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開催日 2014/9/13
時間 14:00 - 15:00
会場 Poster / Exhibition(Event Hall B)

Identifying excitatory-inhibitory neurons in culture using micropatterned surfaces

  • P3-382
  • 河野 翔 / Sho Kono:1 櫛田 昴歳 / Takatoshi Kushida:1 山本 英明 / Hideaki Yamamoto:2 谷井 孝至 / Takashi Tanii:1 
  • 1:早稲田大院基幹理工 / Fundamental School of Science and Engineering, Waseda Univ, Tokyo, Japan 2:東北大学際科学フロンティア研究所 / Frontier Research Institute for Interdisciplinary Sciences, Tohoku Univ, Miyagi, Japan 

Mammalian cortex consists of excitatory glutamatergic neurons and inhibitory GABAergic neurons, which have specific gene expression patterns. These cells can feasibly be identified by immunostaining or using cells from transgenic animals, but these methods require chemical fixation or fluorescent labeling. Live-cell, label-free identification of excitatory-inhibitory neurons would serve as a novel system for studying single cell analysis and reconstruction of artificial neuronal circuit.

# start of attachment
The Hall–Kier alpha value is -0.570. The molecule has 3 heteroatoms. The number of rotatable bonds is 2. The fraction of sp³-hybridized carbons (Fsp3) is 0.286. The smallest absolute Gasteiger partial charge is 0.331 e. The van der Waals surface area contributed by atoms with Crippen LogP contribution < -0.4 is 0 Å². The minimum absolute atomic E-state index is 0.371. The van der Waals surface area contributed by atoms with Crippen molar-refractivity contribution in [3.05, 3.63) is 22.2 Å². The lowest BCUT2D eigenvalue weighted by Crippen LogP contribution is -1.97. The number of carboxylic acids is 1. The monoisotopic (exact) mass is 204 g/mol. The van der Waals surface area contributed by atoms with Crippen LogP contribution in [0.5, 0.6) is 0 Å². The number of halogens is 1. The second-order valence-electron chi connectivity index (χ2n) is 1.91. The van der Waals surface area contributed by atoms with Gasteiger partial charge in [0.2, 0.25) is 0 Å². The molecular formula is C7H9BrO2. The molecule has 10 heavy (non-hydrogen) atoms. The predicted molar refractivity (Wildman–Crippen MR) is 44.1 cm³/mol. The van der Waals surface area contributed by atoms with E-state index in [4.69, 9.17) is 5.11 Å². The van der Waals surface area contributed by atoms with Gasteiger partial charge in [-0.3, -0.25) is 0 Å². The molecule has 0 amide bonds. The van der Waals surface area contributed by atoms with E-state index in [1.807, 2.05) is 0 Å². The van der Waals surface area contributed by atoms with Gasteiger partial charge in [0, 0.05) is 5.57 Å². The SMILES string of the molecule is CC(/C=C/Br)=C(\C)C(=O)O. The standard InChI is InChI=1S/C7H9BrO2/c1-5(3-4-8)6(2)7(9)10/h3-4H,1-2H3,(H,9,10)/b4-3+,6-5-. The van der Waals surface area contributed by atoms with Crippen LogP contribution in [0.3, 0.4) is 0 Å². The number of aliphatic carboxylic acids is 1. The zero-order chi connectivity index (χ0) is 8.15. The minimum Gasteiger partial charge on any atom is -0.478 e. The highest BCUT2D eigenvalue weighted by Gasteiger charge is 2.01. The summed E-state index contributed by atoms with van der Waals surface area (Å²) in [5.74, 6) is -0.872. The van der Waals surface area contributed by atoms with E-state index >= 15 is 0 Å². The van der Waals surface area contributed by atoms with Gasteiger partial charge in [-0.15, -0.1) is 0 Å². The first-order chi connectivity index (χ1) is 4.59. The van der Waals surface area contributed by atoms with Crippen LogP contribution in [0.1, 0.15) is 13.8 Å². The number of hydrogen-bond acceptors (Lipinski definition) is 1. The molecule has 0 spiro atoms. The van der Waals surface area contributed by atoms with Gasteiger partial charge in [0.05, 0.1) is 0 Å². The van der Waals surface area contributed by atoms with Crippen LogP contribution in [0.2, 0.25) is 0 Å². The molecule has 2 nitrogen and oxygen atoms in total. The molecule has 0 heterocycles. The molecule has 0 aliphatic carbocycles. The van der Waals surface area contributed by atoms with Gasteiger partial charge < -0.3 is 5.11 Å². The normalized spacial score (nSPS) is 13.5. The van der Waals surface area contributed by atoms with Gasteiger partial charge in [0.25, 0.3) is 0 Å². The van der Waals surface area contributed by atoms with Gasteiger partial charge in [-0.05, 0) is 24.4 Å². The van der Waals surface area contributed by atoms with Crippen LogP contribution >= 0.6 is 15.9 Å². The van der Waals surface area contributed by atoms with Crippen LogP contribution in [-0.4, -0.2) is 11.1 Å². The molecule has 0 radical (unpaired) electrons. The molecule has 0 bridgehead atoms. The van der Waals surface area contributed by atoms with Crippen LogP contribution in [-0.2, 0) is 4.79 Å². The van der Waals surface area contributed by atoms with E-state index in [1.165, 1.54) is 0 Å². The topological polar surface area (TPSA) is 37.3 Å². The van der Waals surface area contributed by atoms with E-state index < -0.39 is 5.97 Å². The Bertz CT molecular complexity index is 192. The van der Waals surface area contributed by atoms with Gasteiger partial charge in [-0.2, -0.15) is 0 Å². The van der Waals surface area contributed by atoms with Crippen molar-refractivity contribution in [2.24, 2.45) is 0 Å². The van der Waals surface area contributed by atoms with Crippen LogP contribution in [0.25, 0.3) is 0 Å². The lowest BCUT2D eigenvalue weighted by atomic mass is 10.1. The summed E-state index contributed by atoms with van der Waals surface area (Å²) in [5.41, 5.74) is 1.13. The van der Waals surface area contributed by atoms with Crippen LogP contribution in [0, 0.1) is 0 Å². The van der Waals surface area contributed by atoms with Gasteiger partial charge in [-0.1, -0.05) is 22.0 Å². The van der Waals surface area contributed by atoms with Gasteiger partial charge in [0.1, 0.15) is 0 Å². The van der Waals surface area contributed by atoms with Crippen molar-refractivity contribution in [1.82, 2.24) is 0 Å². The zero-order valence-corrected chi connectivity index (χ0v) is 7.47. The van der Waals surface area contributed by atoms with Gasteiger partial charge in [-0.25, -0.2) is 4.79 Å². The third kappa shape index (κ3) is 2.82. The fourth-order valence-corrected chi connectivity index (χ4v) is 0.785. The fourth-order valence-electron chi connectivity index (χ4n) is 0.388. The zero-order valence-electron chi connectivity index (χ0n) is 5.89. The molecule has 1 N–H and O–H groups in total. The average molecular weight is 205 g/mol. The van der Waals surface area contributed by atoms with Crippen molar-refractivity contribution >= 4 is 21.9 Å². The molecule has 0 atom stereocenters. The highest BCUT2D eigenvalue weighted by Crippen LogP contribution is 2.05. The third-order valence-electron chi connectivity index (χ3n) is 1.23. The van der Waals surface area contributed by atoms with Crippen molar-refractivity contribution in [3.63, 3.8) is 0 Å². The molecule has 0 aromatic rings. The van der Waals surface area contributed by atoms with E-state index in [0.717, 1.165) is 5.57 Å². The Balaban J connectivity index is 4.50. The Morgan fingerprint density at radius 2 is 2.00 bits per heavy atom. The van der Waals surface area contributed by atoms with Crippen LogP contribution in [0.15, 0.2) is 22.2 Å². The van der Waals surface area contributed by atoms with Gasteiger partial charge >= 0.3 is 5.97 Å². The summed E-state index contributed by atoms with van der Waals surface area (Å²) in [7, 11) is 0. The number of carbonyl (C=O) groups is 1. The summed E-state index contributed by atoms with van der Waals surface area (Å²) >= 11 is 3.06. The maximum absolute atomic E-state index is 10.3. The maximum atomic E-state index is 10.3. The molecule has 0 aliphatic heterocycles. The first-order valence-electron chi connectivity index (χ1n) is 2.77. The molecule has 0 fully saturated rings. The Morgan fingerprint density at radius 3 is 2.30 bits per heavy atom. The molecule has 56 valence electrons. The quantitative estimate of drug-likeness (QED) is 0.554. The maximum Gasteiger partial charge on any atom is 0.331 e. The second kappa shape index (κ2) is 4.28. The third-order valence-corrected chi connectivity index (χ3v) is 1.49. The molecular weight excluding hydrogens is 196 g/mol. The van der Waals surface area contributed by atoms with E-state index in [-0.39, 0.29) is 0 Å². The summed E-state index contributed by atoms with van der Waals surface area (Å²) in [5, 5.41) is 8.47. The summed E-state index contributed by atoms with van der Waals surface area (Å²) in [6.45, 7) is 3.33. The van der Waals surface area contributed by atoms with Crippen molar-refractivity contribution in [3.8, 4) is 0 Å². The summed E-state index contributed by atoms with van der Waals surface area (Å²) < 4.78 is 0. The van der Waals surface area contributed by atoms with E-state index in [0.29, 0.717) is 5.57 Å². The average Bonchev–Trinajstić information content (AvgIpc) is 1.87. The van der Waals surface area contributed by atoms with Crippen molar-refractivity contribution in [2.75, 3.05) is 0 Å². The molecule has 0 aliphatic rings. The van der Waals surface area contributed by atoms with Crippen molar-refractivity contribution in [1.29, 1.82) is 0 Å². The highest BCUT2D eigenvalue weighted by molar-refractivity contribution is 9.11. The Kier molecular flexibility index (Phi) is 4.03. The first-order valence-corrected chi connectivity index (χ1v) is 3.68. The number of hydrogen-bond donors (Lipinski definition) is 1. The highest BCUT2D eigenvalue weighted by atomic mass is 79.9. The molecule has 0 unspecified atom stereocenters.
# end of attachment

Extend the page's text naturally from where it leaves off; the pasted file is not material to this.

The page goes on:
During cortical development, excitatory neurons first form immature network, which is then followed by integration of inhibitory neurons. Astonishingly, this time lag is conserved even when the cells are dissociated and cultured in vitro [1]. This finding led us to hypothesize that the two cells might be distinguishable based on morphological criteria. In this work, we investigated the axon growth rate of excitatory and inhibitory neurons on micropatterned surfaces and studied whether it could be used as a measure to identify the two cells types, without chemical fixation or fluorescent labeling.
To define process of axon extension, we fabricated micropatterned substrate by electron beam lithography, which have cell-permissive region (poly-D-lysine) and non-permissive region (2-[methoxy(polyethyleneoxy)propyl]trimethoxysilane) [2]. Embryonic rat cortical neurons were cultured on the micropatterned surface, and axon length of each cell was monitored from 2 to 7 days in vitro (DIV). We found that axons of inhibitory neurons grow significantly slower than those of excitatory neurons. Setting a threshold length of 120 μm at 6 DIV enabled complete identification of the two cell types. Micropattern brings significant difference to define a differentiation of axon length rate in this research. This finding will allow in vitro construction of micropatterned neuronal circuit with defined cell types.
[1] K. Hayashi et al., J. Cell Sci. 116 (2003) 4419. [2] H. Yamamoto et al., J. Neurochem. 123 (2012) 904.

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